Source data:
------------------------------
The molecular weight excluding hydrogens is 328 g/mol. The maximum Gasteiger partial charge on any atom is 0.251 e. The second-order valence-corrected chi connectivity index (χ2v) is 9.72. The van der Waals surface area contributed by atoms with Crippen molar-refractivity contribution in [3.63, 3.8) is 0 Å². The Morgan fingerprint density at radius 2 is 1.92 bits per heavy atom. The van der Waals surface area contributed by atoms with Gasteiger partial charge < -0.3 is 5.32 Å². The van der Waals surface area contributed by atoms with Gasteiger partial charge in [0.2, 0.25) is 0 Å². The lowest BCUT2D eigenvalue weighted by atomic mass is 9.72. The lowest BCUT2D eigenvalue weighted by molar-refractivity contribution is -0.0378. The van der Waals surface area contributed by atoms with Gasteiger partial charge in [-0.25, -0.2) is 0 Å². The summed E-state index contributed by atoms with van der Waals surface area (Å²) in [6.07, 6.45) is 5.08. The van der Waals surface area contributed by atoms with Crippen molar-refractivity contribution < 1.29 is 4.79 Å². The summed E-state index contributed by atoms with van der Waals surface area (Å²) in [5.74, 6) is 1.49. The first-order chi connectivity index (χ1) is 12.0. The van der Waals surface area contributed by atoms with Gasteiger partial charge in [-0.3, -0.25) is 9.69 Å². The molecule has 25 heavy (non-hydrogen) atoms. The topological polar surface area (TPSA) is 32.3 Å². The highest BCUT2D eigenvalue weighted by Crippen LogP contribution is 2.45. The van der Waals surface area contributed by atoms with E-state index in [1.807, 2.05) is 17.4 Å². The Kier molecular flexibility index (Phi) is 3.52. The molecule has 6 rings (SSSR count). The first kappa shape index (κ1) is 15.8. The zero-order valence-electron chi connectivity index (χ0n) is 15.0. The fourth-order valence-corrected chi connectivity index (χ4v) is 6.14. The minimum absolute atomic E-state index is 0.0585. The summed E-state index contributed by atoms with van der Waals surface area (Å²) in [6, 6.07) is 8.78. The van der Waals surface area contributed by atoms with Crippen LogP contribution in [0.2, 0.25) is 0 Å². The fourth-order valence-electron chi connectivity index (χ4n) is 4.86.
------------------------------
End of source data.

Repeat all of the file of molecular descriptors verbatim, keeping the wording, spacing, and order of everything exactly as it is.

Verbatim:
The molecular weight excluding hydrogens is 328 g/mol. The maximum Gasteiger partial charge on any atom is 0.251 e. The second-order valence-corrected chi connectivity index (χ2v) is 9.72. The van der Waals surface area contributed by atoms with Crippen molar-refractivity contribution in [3.63, 3.8) is 0 Å². The Morgan fingerprint density at radius 2 is 1.92 bits per heavy atom. The van der Waals surface area contributed by atoms with Gasteiger partial charge < -0.3 is 5.32 Å². The van der Waals surface area contributed by atoms with Gasteiger partial charge in [0.2, 0.25) is 0 Å². The lowest BCUT2D eigenvalue weighted by atomic mass is 9.72. The lowest BCUT2D eigenvalue weighted by molar-refractivity contribution is -0.0378. The van der Waals surface area contributed by atoms with Gasteiger partial charge in [-0.25, -0.2) is 0 Å². The summed E-state index contributed by atoms with van der Waals surface area (Å²) in [6.07, 6.45) is 5.08. The van der Waals surface area contributed by atoms with Crippen molar-refractivity contribution < 1.29 is 4.79 Å². The summed E-state index contributed by atoms with van der Waals surface area (Å²) in [5.74, 6) is 1.49. The first-order chi connectivity index (χ1) is 12.0. The van der Waals surface area contributed by atoms with Gasteiger partial charge in [-0.3, -0.25) is 9.69 Å². The molecule has 25 heavy (non-hydrogen) atoms. The topological polar surface area (TPSA) is 32.3 Å². The highest BCUT2D eigenvalue weighted by Crippen LogP contribution is 2.45. The van der Waals surface area contributed by atoms with E-state index in [1.807, 2.05) is 17.4 Å². The Kier molecular flexibility index (Phi) is 3.52. The molecule has 6 rings (SSSR count). The first kappa shape index (κ1) is 15.8. The zero-order valence-electron chi connectivity index (χ0n) is 15.0. The fourth-order valence-corrected chi connectivity index (χ4v) is 6.14. The minimum absolute atomic E-state index is 0.0585. The summed E-state index contributed by atoms with van der Waals surface area (Å²) in [6, 6.07) is 8.78. The van der Waals surface area contributed by atoms with Crippen LogP contribution in [0.2, 0.25) is 0 Å². The fourth-order valence-electron chi connectivity index (χ4n) is 4.86.